Cochrane researchers conducted a review of the effects of material
(economic) incentives or enablers on the adherence and outcomes of
patients being tested or treated for latent or active tuberculosis (TB).
After searching up to 5 June 2015 for relevant trials, they included 12
randomized controlled trials in this Cochrane review.
What are material incentives and enablers and how might they improve
Material incentives and enablers are economic interventions which may be
given to patients to reward healthy behaviour (incentives) or remove
economic barriers to accessing healthcare (enablers). Incentives and
enablers may be given directly as cash or vouchers, or indirectly in the
provision of a service for which the patient might otherwise have to pay
(like transport to a health facility).
What the research says
Material incentives and enablers may have little or no effect in
improving the outcomes of patients on treatment for active TB (low
quality evidence), but further trials of alternative incentives and
enablers are needed.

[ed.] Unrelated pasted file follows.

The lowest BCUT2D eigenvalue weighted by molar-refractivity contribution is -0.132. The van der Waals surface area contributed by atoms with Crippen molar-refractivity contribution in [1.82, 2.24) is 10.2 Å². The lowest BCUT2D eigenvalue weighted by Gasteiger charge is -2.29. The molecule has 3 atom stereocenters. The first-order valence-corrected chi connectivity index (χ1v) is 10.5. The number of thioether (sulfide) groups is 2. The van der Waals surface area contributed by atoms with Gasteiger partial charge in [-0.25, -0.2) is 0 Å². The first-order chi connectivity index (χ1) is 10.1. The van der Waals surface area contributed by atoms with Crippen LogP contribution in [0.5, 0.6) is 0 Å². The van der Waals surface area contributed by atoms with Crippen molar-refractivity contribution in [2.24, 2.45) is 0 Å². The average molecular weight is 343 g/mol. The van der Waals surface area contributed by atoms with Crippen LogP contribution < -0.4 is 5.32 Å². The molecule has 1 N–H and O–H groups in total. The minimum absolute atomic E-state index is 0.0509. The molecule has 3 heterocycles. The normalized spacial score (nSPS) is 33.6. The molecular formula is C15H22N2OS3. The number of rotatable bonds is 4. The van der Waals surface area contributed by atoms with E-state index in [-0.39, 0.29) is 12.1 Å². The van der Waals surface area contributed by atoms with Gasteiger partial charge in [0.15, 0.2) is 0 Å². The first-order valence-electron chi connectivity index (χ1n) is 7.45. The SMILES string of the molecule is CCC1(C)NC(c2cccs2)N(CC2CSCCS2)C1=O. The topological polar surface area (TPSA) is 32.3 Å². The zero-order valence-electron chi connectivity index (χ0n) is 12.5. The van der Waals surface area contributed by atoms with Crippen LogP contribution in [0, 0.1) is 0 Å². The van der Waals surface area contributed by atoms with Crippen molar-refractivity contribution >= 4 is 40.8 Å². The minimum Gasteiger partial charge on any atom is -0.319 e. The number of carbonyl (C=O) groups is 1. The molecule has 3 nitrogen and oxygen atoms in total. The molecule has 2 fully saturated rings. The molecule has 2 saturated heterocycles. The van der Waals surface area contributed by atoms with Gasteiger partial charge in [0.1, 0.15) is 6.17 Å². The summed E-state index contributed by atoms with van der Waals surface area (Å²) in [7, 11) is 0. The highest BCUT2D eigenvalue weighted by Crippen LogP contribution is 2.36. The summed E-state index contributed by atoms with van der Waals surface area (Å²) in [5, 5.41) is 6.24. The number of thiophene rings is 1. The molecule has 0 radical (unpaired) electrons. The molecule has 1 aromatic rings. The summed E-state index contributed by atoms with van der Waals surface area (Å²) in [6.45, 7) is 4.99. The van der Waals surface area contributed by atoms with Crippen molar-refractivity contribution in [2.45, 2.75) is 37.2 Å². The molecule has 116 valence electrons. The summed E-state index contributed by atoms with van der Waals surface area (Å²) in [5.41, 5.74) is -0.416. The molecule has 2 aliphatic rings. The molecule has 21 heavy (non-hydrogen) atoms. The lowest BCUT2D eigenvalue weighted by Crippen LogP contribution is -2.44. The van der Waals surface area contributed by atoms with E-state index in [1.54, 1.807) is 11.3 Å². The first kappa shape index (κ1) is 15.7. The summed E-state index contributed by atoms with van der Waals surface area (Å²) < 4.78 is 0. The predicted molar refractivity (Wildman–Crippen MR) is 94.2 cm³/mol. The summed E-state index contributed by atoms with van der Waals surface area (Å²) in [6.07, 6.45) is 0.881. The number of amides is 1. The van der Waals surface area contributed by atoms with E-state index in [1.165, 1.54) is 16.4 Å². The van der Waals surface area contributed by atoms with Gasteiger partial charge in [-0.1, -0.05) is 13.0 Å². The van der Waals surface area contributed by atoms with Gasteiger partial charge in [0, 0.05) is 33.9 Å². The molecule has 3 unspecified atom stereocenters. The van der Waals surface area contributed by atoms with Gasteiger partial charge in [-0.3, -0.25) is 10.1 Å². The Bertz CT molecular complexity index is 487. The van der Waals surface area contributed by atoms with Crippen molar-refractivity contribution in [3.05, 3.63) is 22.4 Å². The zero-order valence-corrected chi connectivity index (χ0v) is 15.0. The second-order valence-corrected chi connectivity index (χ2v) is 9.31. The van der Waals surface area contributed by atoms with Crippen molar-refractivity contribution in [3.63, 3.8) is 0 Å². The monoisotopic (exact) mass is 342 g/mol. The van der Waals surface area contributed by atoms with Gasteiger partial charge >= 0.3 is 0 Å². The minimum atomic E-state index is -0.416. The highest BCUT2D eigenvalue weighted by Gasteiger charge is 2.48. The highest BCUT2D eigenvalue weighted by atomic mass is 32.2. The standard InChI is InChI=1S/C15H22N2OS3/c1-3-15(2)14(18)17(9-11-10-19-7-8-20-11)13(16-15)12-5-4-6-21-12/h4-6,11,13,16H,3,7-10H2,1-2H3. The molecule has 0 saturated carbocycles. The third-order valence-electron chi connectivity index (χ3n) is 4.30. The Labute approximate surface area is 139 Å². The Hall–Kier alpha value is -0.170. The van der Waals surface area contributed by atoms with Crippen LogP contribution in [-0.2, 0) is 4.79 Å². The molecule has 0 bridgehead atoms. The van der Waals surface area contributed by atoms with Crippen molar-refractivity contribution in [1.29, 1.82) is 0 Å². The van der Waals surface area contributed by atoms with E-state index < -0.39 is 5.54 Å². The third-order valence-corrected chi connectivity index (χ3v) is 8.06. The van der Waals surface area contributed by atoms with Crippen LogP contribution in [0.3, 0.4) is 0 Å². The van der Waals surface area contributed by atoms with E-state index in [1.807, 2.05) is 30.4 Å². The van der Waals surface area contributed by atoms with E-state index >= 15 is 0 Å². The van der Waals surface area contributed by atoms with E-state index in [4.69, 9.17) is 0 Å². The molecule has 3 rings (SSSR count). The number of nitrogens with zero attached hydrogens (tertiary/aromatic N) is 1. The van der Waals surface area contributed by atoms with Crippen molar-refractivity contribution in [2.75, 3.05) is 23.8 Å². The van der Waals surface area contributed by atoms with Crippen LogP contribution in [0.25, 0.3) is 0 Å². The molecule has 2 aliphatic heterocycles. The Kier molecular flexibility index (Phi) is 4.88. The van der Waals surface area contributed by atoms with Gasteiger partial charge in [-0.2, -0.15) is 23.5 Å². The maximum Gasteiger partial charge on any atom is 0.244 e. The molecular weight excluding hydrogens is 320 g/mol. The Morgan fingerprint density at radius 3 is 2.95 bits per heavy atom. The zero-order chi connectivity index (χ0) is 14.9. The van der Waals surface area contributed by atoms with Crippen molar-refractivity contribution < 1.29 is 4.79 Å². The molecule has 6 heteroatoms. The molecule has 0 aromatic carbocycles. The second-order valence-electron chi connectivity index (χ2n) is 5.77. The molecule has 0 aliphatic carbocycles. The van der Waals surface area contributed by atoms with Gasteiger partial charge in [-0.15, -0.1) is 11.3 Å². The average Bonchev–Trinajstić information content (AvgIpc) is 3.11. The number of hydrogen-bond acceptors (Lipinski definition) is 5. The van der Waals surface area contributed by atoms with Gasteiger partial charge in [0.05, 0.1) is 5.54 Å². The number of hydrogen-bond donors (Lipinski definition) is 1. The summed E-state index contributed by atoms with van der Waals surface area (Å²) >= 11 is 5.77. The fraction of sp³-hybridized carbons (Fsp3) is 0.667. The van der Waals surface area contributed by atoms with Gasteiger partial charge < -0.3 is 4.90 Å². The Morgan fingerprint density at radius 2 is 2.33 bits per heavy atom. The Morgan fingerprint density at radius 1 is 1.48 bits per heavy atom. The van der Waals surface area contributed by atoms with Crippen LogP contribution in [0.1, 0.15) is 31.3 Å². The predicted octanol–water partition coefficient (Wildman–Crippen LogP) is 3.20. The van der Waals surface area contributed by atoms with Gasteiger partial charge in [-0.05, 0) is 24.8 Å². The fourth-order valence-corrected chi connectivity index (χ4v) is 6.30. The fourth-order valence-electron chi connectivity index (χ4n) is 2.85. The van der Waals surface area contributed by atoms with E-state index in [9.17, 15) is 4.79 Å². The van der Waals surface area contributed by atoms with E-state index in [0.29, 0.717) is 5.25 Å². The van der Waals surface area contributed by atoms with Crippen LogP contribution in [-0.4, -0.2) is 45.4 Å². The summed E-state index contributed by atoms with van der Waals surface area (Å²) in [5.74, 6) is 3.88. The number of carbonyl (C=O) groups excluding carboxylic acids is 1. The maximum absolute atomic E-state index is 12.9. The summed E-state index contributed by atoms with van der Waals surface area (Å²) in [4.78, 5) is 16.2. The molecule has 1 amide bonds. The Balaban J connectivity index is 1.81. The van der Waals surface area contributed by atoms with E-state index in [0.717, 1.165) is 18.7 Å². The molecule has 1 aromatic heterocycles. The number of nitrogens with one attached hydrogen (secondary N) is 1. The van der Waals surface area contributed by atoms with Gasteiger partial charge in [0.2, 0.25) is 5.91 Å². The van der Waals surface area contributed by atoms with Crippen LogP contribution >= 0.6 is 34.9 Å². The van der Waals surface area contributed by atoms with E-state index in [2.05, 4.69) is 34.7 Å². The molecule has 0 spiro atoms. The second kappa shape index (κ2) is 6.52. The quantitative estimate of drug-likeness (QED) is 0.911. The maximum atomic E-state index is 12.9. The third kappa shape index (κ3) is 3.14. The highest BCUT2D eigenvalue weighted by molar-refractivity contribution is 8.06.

Material incentives and enablers may have some effects on completion of
prophylaxis for latent TB in some circumstances but trial results were
mixed, with one trial showing a large effect, and two trials showing no
effect (low quality evidence).
One-off material incentives and enablers probably improve rates of
return to a single clinic appointment for patients starting or
continuing prophylaxis for TB (moderate quality evidence) and may
improve the rate of return to the clinic for the reading of diagnostic
tests for TB (low quality evidence).
Thus although material incentives and enablers may improve some
patients' attendance at the clinic in the short term, more research is
needed to determine if they have an important positive effect in
patients on long term treatment for TB.
Lutge, E.E.; Wiysonge, C.S.; Knight, S.E.; Sinclair, D.; Volmink, J. Incentives and enablers to improve adherence in tuberculosis. Cochrane Database of Systematic Reviews (2015) : [DOI: 10.1002/14651858.CD007952.pub3]
Incentives and enablers to improve adherence in tuberculosis